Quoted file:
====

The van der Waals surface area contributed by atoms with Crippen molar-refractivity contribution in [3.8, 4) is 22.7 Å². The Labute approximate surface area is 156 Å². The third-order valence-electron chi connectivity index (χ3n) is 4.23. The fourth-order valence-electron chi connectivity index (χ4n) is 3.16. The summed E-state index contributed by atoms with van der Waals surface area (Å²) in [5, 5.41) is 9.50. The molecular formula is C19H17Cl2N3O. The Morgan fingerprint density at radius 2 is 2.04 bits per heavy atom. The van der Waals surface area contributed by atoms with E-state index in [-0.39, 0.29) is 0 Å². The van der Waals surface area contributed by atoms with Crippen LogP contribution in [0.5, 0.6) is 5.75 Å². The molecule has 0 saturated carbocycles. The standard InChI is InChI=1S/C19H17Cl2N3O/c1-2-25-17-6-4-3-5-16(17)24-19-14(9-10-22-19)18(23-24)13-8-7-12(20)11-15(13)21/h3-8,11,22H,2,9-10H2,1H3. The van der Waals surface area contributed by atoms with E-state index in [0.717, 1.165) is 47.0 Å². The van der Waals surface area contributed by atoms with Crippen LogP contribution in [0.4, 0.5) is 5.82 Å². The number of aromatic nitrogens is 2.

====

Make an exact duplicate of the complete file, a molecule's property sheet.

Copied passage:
The van der Waals surface area contributed by atoms with Crippen molar-refractivity contribution in [3.8, 4) is 22.7 Å². The Labute approximate surface area is 156 Å². The third-order valence-electron chi connectivity index (χ3n) is 4.23. The fourth-order valence-electron chi connectivity index (χ4n) is 3.16. The summed E-state index contributed by atoms with van der Waals surface area (Å²) in [5, 5.41) is 9.50. The molecular formula is C19H17Cl2N3O. The Morgan fingerprint density at radius 2 is 2.04 bits per heavy atom. The van der Waals surface area contributed by atoms with E-state index in [-0.39, 0.29) is 0 Å². The van der Waals surface area contributed by atoms with Crippen LogP contribution in [0.5, 0.6) is 5.75 Å². The molecule has 0 saturated carbocycles. The standard InChI is InChI=1S/C19H17Cl2N3O/c1-2-25-17-6-4-3-5-16(17)24-19-14(9-10-22-19)18(23-24)13-8-7-12(20)11-15(13)21/h3-8,11,22H,2,9-10H2,1H3. The van der Waals surface area contributed by atoms with E-state index in [0.717, 1.165) is 47.0 Å². The van der Waals surface area contributed by atoms with Crippen LogP contribution in [0.4, 0.5) is 5.82 Å². The number of aromatic nitrogens is 2.